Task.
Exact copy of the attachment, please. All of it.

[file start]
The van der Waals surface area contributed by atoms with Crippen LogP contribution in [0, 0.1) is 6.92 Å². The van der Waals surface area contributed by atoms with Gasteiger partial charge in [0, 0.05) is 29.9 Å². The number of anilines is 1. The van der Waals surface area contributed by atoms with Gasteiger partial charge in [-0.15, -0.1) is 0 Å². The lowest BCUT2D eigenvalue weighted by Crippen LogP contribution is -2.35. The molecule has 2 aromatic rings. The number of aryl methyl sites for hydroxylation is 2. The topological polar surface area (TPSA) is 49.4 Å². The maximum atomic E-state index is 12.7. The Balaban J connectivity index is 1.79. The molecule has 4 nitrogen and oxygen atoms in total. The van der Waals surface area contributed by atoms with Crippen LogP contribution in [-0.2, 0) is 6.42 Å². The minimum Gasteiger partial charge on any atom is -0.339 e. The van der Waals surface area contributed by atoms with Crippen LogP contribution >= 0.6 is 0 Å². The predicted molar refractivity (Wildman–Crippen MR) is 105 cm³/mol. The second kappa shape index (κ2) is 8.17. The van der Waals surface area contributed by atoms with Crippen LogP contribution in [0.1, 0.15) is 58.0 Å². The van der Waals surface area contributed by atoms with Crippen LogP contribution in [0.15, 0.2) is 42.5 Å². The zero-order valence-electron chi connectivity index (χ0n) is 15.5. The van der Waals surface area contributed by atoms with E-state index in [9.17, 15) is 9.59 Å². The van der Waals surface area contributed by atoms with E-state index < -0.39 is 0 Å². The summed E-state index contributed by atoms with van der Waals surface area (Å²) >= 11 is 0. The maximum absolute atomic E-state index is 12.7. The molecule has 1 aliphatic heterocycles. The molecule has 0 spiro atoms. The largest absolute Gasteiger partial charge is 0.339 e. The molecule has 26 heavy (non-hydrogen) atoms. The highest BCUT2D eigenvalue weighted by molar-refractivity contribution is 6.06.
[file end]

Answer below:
The van der Waals surface area contributed by atoms with Crippen LogP contribution in [0, 0.1) is 6.92 Å². The van der Waals surface area contributed by atoms with Gasteiger partial charge in [0, 0.05) is 29.9 Å². The number of anilines is 1. The van der Waals surface area contributed by atoms with Gasteiger partial charge in [-0.15, -0.1) is 0 Å². The lowest BCUT2D eigenvalue weighted by Crippen LogP contribution is -2.35. The molecule has 2 aromatic rings. The number of aryl methyl sites for hydroxylation is 2. The topological polar surface area (TPSA) is 49.4 Å². The maximum atomic E-state index is 12.7. The Balaban J connectivity index is 1.79. The molecule has 4 nitrogen and oxygen atoms in total. The van der Waals surface area contributed by atoms with Crippen LogP contribution in [-0.2, 0) is 6.42 Å². The minimum Gasteiger partial charge on any atom is -0.339 e. The van der Waals surface area contributed by atoms with Crippen LogP contribution >= 0.6 is 0 Å². The predicted molar refractivity (Wildman–Crippen MR) is 105 cm³/mol. The second kappa shape index (κ2) is 8.17. The van der Waals surface area contributed by atoms with Crippen LogP contribution in [0.1, 0.15) is 58.0 Å². The van der Waals surface area contributed by atoms with Crippen LogP contribution in [0.15, 0.2) is 42.5 Å². The zero-order valence-electron chi connectivity index (χ0n) is 15.5. The van der Waals surface area contributed by atoms with E-state index in [9.17, 15) is 9.59 Å². The van der Waals surface area contributed by atoms with E-state index < -0.39 is 0 Å². The summed E-state index contributed by atoms with van der Waals surface area (Å²) >= 11 is 0. The maximum absolute atomic E-state index is 12.7. The molecule has 1 aliphatic heterocycles. The molecule has 0 spiro atoms. The largest absolute Gasteiger partial charge is 0.339 e. The molecule has 26 heavy (non-hydrogen) atoms. The highest BCUT2D eigenvalue weighted by molar-refractivity contribution is 6.06.